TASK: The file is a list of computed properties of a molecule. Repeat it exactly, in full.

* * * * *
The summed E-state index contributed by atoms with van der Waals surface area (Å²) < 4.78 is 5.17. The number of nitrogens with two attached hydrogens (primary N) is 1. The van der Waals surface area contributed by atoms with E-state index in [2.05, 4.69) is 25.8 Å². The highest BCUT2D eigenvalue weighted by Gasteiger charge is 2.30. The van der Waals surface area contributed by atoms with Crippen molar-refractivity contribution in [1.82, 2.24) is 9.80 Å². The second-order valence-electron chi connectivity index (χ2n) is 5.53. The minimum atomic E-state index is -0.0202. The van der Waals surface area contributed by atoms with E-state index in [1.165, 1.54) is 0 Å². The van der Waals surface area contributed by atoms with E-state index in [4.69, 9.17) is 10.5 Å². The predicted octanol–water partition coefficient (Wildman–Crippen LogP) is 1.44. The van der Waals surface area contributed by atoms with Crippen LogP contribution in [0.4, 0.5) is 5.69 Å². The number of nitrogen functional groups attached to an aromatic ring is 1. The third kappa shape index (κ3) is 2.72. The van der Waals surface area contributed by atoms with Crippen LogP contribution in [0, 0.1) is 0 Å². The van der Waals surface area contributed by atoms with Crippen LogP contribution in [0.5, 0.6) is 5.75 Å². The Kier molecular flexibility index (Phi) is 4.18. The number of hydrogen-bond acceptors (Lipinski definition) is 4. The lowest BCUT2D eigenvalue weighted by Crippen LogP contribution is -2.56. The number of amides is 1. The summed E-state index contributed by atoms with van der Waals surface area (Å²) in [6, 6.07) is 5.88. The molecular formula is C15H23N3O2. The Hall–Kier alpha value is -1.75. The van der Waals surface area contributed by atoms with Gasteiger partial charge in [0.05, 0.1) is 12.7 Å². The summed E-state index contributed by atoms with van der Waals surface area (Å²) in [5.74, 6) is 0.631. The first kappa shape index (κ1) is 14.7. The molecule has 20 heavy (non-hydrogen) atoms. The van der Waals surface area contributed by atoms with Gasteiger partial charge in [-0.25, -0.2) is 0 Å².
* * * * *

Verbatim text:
The summed E-state index contributed by atoms with van der Waals surface area (Å²) < 4.78 is 5.17. The number of nitrogens with two attached hydrogens (primary N) is 1. The van der Waals surface area contributed by atoms with E-state index in [2.05, 4.69) is 25.8 Å². The highest BCUT2D eigenvalue weighted by Gasteiger charge is 2.30. The van der Waals surface area contributed by atoms with Crippen molar-refractivity contribution in [1.82, 2.24) is 9.80 Å². The second-order valence-electron chi connectivity index (χ2n) is 5.53. The minimum atomic E-state index is -0.0202. The van der Waals surface area contributed by atoms with E-state index in [1.165, 1.54) is 0 Å². The van der Waals surface area contributed by atoms with E-state index in [4.69, 9.17) is 10.5 Å². The predicted octanol–water partition coefficient (Wildman–Crippen LogP) is 1.44. The van der Waals surface area contributed by atoms with Crippen LogP contribution in [0.4, 0.5) is 5.69 Å². The number of nitrogen functional groups attached to an aromatic ring is 1. The third kappa shape index (κ3) is 2.72. The van der Waals surface area contributed by atoms with Crippen LogP contribution in [0, 0.1) is 0 Å². The van der Waals surface area contributed by atoms with Crippen LogP contribution in [0.5, 0.6) is 5.75 Å². The Kier molecular flexibility index (Phi) is 4.18. The number of hydrogen-bond acceptors (Lipinski definition) is 4. The lowest BCUT2D eigenvalue weighted by Crippen LogP contribution is -2.56. The number of amides is 1. The summed E-state index contributed by atoms with van der Waals surface area (Å²) in [6, 6.07) is 5.88. The molecular formula is C15H23N3O2. The Hall–Kier alpha value is -1.75. The van der Waals surface area contributed by atoms with Gasteiger partial charge in [0.05, 0.1) is 12.7 Å². The summed E-state index contributed by atoms with van der Waals surface area (Å²) in [5.74, 6) is 0.631. The first kappa shape index (κ1) is 14.7. The molecule has 20 heavy (non-hydrogen) atoms. The van der Waals surface area contributed by atoms with Gasteiger partial charge in [-0.25, -0.2) is 0 Å².